The “Aussie Camino” was a chance to reflect on the life of Mary MacKillop and to be a witness to the values and faith that underpinned her great work, much of it carried out in the area between Portland and Penola, a small South Australian town of 1300 people. It was also a chance for me to reflect on my own life, which changed dramatically in 2008 when my wife of 15 years died of cancer. Since that first walk, I have been overwhelmed by the interest shown by people from around Australia, and I’m leading the tenth group in December. To this point over 200 people have walked the Aussie Camino.
I’m working behind the scenes to make the pilgrimage more accessible to other pilgrims. I’ve tried to set it up in a simple way, but it really belongs to whoever wants to do it. Hopefully it will take on a life of its own, as pilgrimages around the world have.
Ironically, it was a journey of sorrow during the preceding four years that, in some way, led me to the Mary MacKillop pilgrimage. Eight years ago, my 42 year-old wife, Gabrielle (Gay), was diagnosed with leukemia and died after an eight month battle. Gay and I were parents to Philippa, 21, Charlotte, 20 and Christopher, 18. For the next four years I was in a wilderness, struggling to maintain my family and my teaching. Gay became ill at the time when we were in between houses, I was in between teaching jobs and the kids were young. When she died, I was distraught and it felt like my whole world ended. For a long time I was living in a bit of a daze. The first two years after Gay’s death were really bad. The third year was one step forward, two steps back. By the fourth I slowly began putting my life back together. The walk came about by chance at a time when I was starting to feel I had the energy to take on something.
In 2013, with my friend and colleague, Steve Murphy, I watched the film The Way − and the seeds of the Aussie Camino were sown. We began having some really good discussions about the Camino in Spain, but for various reasons, including finances, that sort of trip was a few years away for us. We both had school-age children and it seemed an eternity until we would be able to travel to Spain. Then I began talking to another couple I worked with, who had done the Camino de Santiago, and the Aussie Camino idea really developed. Why can’t we have one of our own, now that we have our own saint?’
I became interested in pilgrimages throughout history and how this interest might translate to a camino in Australia. Mary MacKillop and the land where she spent her early years seemed an ideal starting point. Pilgrimages all over the world end in a sacred place. Our destination was Penola, widely accepted as the birthplace of Mary’s congregation, the Sisters of St Joseph. I loved the idea that it was out of the major cities. Connecting to the outback puts it in a very Australian environment and draws the pilgrims. I believe that in being a pilgrim, one declares one is open to connecting to others. For some, that is a desire to connect more closely to God; for others it is finding meaning in one’s life. Often the camino can serve as a catalyst through the events along the way, meeting fellow pilgrims and discovering God’s work in the beauty of the environment through which you walk.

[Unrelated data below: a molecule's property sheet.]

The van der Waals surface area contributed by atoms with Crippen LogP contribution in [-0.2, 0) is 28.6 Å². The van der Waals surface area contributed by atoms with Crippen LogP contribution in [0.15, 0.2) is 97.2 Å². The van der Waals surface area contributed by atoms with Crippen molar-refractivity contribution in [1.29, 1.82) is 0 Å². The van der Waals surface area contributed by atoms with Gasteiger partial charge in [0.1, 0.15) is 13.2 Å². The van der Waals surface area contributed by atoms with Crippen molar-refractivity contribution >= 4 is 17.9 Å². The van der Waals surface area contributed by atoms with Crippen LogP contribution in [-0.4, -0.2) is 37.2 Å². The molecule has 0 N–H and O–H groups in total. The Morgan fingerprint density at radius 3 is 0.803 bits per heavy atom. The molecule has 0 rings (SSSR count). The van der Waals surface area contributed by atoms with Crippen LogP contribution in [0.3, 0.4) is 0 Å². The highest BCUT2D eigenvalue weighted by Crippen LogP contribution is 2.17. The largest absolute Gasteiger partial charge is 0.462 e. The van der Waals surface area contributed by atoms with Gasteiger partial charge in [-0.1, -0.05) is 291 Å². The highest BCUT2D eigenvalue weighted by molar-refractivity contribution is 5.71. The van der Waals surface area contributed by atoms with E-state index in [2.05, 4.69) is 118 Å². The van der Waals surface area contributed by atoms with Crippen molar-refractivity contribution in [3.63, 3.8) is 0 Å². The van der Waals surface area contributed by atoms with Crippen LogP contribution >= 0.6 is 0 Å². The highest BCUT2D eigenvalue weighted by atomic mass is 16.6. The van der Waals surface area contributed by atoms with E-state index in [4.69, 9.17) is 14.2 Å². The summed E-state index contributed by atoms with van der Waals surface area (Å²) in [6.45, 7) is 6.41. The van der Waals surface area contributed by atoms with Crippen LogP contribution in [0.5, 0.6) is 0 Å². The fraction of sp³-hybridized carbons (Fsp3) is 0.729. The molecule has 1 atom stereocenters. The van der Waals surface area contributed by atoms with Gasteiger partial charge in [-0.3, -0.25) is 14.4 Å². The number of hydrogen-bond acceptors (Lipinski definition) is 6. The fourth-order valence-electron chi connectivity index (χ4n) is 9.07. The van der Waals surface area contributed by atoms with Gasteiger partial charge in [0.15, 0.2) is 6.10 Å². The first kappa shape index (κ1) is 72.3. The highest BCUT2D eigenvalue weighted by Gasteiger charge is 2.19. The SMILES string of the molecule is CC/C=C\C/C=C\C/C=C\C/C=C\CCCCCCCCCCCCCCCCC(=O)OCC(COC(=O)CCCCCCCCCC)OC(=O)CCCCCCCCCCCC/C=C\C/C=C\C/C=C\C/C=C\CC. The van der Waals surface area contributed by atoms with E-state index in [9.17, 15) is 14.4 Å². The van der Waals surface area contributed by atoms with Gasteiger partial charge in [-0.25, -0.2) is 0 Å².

With another colleague, Michael Dillon, we chose a route that Mary MacKillop almost certainly didn't travel. However, at some stage Mary would have passed through all the towns we visit. From Portland (Vic) we walk to Nelson, Port MacDonnell, Mt Gambier, Kalangadoo and finally Penola. Portland was chosen as the start of the camino because it was Mary’s last teaching post as a lay woman.
We three pilgrims walked some 30km each day, beginning with a short reading or reflection about Mary MacKillop and a hearty buen camino! in the main street of each town. At night we stayed in pubs and enjoyed the hospitality of the locals. Telling people that we were pilgrims certainly did raise some eyebrows, but once people got to know us we could get into some interesting conversations. Being a pilgrim is a public display of one’s faith. It is both an active and passive gesture. Pilgrims don’t make much fuss. We eat, drink, talk, sleep and then we’re back out on the road early the next morning.
The pilgrimage was not overtly Catholic, because in the end it’s a personal journey. My journey is ongoing, but the pilgrimage gave me a focus and a sense of excitement that has been fostered by continual support and interest from other pilgrims. I’m a teacher and a father of three children, so I don't have much time. But I can do this and I enjoy it and I look forward to its being taken over by pilgrims who make it their own. It would be good to have the pilgrimage and shelters signposted. This will come as more and more people make the journey. Each pilgrim builds it for those who follow. Such is the history of pilgrimages since their origins over 1000 years ago.
One of the groups this year arrived in time for the celebrations for the 150th anniversary of the Sisters of St Joseph in Penola. It was a great occasion with hundreds of people from all over the country making their way to Penola.
I believe many people are interested in the Aussie Camino because it is a good news story, when the Church has been in the headlines for all the wrong reasons. In Australia, in our rush to be a secular society, a lot has been lost and this is a way of reclaiming the good. Mary MacKillop is our one and only saint, not just for Catholics but all Australians.
Please visit the Aussie camino website to learn more.